No matter how much you water or fertilize the grass, does your lawn still look like it’s dying? Your lawn might be suffering from the turfgrass diseases leaf spot and melting out. Even worse, your watering habits and fertilizer routine might be encouraging the damage.
What are leaf spot and melting out, and how do you get rid of them? Our guide will answer all your burning questions about controlling both diseases. But don’t forget to act fast –– if you ignore the problem for too long, melting out will kill your turf.
- What is leaf spot and melting out?
- How to identify leaf spot and melting out
- What causes leaf spot and melting out?
- How to get rid of leaf spot and melting out
- How to prevent leaf spot and melting out
- What grass types are most susceptible to leaf spot and melting out?
- FAQ about leaf spot and melting out
- Sweating over fungus? Turn to the pros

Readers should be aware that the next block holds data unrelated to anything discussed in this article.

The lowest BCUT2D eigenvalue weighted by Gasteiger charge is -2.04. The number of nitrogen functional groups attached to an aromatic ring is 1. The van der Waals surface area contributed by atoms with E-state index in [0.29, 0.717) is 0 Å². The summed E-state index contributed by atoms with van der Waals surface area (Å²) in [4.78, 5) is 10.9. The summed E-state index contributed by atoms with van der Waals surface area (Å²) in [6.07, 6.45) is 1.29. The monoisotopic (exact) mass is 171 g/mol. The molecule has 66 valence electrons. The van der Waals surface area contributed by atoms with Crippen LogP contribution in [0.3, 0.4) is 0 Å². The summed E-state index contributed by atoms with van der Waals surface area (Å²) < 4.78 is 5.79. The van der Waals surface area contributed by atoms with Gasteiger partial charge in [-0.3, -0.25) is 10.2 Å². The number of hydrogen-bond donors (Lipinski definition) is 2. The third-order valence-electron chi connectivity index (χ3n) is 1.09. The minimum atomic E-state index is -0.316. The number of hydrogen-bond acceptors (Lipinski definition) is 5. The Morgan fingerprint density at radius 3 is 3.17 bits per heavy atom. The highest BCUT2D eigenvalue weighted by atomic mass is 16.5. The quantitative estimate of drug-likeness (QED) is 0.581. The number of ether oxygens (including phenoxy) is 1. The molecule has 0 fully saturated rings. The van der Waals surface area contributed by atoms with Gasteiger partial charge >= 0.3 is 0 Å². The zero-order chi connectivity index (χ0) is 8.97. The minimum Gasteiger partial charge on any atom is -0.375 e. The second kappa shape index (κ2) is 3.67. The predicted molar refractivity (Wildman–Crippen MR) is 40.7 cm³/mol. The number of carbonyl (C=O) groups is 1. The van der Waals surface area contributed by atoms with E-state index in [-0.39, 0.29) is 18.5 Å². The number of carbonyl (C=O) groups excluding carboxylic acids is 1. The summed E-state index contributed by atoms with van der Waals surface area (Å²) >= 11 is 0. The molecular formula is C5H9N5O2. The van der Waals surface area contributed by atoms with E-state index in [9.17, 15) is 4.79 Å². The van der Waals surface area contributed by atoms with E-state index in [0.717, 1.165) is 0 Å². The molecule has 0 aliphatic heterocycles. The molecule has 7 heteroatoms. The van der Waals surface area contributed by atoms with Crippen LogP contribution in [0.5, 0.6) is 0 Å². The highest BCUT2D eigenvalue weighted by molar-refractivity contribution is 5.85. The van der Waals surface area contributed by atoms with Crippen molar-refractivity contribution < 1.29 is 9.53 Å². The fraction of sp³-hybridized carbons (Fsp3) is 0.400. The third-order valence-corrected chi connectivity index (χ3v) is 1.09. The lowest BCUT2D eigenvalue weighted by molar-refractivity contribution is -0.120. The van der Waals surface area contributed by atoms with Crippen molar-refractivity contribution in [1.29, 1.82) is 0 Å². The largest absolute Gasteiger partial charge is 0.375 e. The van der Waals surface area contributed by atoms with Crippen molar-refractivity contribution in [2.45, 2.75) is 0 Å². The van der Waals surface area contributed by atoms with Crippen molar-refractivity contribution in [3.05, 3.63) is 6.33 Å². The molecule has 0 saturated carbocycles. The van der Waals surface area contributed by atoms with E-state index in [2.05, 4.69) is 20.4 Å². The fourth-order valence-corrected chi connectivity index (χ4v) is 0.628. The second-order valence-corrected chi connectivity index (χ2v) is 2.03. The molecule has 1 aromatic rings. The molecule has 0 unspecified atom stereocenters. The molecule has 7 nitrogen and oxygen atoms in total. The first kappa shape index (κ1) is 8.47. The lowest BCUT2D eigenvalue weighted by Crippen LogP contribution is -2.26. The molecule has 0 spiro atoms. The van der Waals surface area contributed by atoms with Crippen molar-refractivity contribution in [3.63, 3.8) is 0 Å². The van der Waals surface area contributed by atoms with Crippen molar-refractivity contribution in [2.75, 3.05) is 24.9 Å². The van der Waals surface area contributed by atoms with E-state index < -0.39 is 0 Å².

What is leaf spot and melting out?
Leaf spot and melting out are two turfgrass diseases that often occur together and have similar symptoms. They were once considered a single disease known as Helminthosporium leaf spot.
But the diseases are, in fact, separate and caused by the pathogens Drechslera poae and Bipolaris sorokiniana.
How to identify leaf spot and melting out
Does your lawn look damaged? Here are some signs that your yard may be suffering from leaf spot and melting out:
- From a distance, affected turf appears as diffused areas of tan, off-color grass.
- Turf blades develop small, dark brown spots.
- As the diseases progress, the lesions enlarge and develop tan centers with brown or purplish-red borders.
- The leaf tissue surrounding the enlarged spots begins to yellow.